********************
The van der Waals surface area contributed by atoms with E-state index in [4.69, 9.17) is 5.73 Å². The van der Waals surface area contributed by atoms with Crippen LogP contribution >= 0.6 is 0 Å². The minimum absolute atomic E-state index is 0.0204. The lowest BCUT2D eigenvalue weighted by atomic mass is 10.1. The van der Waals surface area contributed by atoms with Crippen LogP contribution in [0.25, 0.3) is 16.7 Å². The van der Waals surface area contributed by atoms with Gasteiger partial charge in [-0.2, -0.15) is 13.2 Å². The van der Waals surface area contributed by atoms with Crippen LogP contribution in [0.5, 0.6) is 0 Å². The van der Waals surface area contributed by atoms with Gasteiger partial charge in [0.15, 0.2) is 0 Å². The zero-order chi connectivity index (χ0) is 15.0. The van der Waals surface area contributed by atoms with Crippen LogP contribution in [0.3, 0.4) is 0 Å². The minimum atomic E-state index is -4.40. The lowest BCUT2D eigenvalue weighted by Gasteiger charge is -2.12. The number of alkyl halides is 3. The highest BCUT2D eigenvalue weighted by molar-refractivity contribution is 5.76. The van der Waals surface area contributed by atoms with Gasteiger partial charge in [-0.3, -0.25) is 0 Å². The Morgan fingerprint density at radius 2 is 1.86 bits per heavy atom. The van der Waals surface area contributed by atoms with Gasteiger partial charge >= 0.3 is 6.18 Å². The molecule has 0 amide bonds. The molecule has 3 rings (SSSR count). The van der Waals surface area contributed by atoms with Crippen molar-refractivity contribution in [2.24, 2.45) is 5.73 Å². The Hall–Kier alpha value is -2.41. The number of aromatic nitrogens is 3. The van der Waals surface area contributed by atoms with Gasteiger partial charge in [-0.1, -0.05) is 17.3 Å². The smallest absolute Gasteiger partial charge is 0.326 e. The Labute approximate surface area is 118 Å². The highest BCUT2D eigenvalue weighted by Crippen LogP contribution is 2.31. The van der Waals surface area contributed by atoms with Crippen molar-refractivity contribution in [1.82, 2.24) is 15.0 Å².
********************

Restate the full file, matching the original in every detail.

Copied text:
The van der Waals surface area contributed by atoms with E-state index in [4.69, 9.17) is 5.73 Å². The van der Waals surface area contributed by atoms with Crippen LogP contribution >= 0.6 is 0 Å². The minimum absolute atomic E-state index is 0.0204. The lowest BCUT2D eigenvalue weighted by atomic mass is 10.1. The van der Waals surface area contributed by atoms with Crippen LogP contribution in [0.25, 0.3) is 16.7 Å². The van der Waals surface area contributed by atoms with Gasteiger partial charge in [-0.2, -0.15) is 13.2 Å². The van der Waals surface area contributed by atoms with Crippen LogP contribution in [0.5, 0.6) is 0 Å². The van der Waals surface area contributed by atoms with Gasteiger partial charge in [0.15, 0.2) is 0 Å². The zero-order chi connectivity index (χ0) is 15.0. The van der Waals surface area contributed by atoms with Crippen LogP contribution in [0.3, 0.4) is 0 Å². The minimum atomic E-state index is -4.40. The lowest BCUT2D eigenvalue weighted by Gasteiger charge is -2.12. The number of alkyl halides is 3. The highest BCUT2D eigenvalue weighted by molar-refractivity contribution is 5.76. The van der Waals surface area contributed by atoms with Gasteiger partial charge in [-0.3, -0.25) is 0 Å². The Morgan fingerprint density at radius 2 is 1.86 bits per heavy atom. The van der Waals surface area contributed by atoms with Gasteiger partial charge >= 0.3 is 6.18 Å². The molecule has 0 amide bonds. The molecule has 3 rings (SSSR count). The van der Waals surface area contributed by atoms with Crippen molar-refractivity contribution in [2.24, 2.45) is 5.73 Å². The Hall–Kier alpha value is -2.41. The number of aromatic nitrogens is 3. The van der Waals surface area contributed by atoms with Gasteiger partial charge in [-0.1, -0.05) is 17.3 Å². The smallest absolute Gasteiger partial charge is 0.326 e. The Labute approximate surface area is 118 Å². The highest BCUT2D eigenvalue weighted by Crippen LogP contribution is 2.31. The van der Waals surface area contributed by atoms with Crippen molar-refractivity contribution in [1.82, 2.24) is 15.0 Å².